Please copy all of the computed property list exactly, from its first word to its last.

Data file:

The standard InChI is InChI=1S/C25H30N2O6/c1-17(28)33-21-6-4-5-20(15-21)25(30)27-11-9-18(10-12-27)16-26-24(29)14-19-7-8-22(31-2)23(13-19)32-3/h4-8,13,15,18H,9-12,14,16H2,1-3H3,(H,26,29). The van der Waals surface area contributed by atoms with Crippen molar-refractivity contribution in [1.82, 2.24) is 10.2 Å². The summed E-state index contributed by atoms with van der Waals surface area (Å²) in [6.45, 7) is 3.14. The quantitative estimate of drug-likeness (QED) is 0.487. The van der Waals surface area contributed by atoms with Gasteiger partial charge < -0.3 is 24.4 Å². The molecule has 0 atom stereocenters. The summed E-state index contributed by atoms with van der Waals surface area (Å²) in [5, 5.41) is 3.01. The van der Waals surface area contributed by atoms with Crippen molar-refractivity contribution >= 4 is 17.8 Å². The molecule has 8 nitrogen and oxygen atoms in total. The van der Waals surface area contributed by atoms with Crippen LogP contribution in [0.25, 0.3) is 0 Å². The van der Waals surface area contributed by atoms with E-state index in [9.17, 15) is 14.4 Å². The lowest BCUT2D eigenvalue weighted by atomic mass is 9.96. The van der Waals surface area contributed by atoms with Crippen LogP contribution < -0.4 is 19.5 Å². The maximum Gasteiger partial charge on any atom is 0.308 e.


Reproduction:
The standard InChI is InChI=1S/C25H30N2O6/c1-17(28)33-21-6-4-5-20(15-21)25(30)27-11-9-18(10-12-27)16-26-24(29)14-19-7-8-22(31-2)23(13-19)32-3/h4-8,13,15,18H,9-12,14,16H2,1-3H3,(H,26,29). The van der Waals surface area contributed by atoms with Crippen molar-refractivity contribution in [1.82, 2.24) is 10.2 Å². The summed E-state index contributed by atoms with van der Waals surface area (Å²) in [6.45, 7) is 3.14. The quantitative estimate of drug-likeness (QED) is 0.487. The van der Waals surface area contributed by atoms with Gasteiger partial charge < -0.3 is 24.4 Å². The molecule has 0 atom stereocenters. The summed E-state index contributed by atoms with van der Waals surface area (Å²) in [5, 5.41) is 3.01. The van der Waals surface area contributed by atoms with Crippen molar-refractivity contribution >= 4 is 17.8 Å². The molecule has 8 nitrogen and oxygen atoms in total. The van der Waals surface area contributed by atoms with Crippen LogP contribution in [0.25, 0.3) is 0 Å². The van der Waals surface area contributed by atoms with E-state index in [9.17, 15) is 14.4 Å². The lowest BCUT2D eigenvalue weighted by atomic mass is 9.96. The van der Waals surface area contributed by atoms with Crippen LogP contribution < -0.4 is 19.5 Å². The maximum Gasteiger partial charge on any atom is 0.308 e.